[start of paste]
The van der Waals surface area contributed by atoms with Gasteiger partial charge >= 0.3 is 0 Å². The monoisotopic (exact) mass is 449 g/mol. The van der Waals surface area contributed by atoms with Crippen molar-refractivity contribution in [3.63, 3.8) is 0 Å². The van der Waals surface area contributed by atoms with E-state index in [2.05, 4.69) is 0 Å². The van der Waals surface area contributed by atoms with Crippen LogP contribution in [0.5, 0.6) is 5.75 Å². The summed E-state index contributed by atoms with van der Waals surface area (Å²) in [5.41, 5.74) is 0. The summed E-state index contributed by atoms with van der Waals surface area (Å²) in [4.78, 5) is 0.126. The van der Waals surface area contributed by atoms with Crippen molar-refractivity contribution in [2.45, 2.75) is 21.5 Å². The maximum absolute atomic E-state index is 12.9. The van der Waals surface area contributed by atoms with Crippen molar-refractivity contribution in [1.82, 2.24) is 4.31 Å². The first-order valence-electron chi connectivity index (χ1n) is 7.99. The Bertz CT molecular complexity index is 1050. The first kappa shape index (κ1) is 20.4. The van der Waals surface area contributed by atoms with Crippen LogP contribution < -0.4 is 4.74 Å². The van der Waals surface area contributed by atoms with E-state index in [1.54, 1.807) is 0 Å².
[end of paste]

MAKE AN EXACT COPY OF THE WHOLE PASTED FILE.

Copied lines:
The van der Waals surface area contributed by atoms with Gasteiger partial charge >= 0.3 is 0 Å². The monoisotopic (exact) mass is 449 g/mol. The van der Waals surface area contributed by atoms with Crippen molar-refractivity contribution in [3.63, 3.8) is 0 Å². The van der Waals surface area contributed by atoms with E-state index in [2.05, 4.69) is 0 Å². The van der Waals surface area contributed by atoms with Crippen LogP contribution in [0.5, 0.6) is 5.75 Å². The summed E-state index contributed by atoms with van der Waals surface area (Å²) in [5.41, 5.74) is 0. The summed E-state index contributed by atoms with van der Waals surface area (Å²) in [4.78, 5) is 0.126. The van der Waals surface area contributed by atoms with Crippen molar-refractivity contribution in [2.45, 2.75) is 21.5 Å². The maximum absolute atomic E-state index is 12.9. The van der Waals surface area contributed by atoms with Crippen molar-refractivity contribution in [1.82, 2.24) is 4.31 Å². The first-order valence-electron chi connectivity index (χ1n) is 7.99. The Bertz CT molecular complexity index is 1050. The first kappa shape index (κ1) is 20.4. The van der Waals surface area contributed by atoms with Crippen LogP contribution < -0.4 is 4.74 Å². The van der Waals surface area contributed by atoms with E-state index in [1.54, 1.807) is 0 Å².